A binomial distribution describes a variable *X* if 1) there is a fixed number * n* observations of the variable; 2) all observations are independent of each other; 3) the probability of success

*is the same for each observation; and 4) each observation represents one of exactly two possible outcomes (hence the word "binomial" – think "binary"). This last qualification distinguishes binomial distributions from Poisson distributions, which vary continuously rather than discretely.*

**p**Such a distribution can be written *B*(*n*, *p*).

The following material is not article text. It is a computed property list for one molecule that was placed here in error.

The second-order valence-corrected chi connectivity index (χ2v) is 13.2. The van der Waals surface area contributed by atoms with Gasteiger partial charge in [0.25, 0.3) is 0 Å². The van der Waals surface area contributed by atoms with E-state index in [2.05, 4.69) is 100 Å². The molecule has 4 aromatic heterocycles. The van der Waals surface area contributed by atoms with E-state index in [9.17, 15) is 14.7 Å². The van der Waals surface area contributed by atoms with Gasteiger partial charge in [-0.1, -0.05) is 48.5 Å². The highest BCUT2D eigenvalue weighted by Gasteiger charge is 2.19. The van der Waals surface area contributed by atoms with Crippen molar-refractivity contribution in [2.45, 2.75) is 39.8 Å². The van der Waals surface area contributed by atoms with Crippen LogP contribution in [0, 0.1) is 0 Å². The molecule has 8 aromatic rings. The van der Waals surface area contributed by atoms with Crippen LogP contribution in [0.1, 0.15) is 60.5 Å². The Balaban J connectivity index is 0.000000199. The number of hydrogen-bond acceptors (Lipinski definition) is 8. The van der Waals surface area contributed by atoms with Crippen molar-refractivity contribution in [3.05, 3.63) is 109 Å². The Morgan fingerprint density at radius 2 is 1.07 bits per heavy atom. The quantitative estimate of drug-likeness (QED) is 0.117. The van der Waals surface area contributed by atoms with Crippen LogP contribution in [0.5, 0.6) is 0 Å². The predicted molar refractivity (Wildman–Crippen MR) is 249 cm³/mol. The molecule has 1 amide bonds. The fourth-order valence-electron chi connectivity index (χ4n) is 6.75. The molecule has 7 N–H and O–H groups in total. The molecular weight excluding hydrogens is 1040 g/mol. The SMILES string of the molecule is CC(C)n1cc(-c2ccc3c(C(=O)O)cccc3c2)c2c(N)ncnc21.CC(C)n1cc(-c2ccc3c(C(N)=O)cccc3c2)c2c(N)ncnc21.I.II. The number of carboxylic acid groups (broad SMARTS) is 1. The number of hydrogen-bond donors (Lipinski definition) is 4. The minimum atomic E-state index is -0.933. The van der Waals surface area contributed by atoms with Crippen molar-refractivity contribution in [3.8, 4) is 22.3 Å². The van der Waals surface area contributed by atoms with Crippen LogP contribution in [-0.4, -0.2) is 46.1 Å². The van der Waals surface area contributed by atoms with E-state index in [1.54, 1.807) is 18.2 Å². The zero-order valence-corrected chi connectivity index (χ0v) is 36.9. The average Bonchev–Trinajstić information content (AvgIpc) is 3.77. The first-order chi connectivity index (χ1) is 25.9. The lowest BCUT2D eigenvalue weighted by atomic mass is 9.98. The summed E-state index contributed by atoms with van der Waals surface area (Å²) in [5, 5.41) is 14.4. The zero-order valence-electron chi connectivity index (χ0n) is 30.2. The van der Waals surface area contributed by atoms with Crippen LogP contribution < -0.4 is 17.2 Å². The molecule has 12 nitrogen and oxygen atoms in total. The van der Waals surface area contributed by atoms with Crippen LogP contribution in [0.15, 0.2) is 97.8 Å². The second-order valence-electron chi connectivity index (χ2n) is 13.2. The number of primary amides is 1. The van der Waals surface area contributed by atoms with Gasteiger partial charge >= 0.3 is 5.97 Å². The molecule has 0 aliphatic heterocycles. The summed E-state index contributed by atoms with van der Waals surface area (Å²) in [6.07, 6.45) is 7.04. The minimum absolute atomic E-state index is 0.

## Calculating the Probability of a Given Observation

Say a value *k* lies somewhere along the graph of the binomial distribution, which is symmetrical about the mean *np*. To calculate the probability that an observation will have this value, this equation must be solved:

where

The "!" signifies a factorial function, e.g., 27! = 27 × 26 × 25 × ... × 3 × 2 × 1.

## Example

Say a basketball player takes 24 free throws and has an established success rate of 75 percent (*p* = 0.75). What are the chances she will hit exactly 20 of her 24 shots?

First calculate (*n* : *k*) as follows:

Thus

This player therefore has a 13.1 percent chance of making exactly 20 out of 24 free throws, in line with what intuition might suggest about a player who would usually hit 18 out of 24 free throws (because of her established success rate of 75 percent).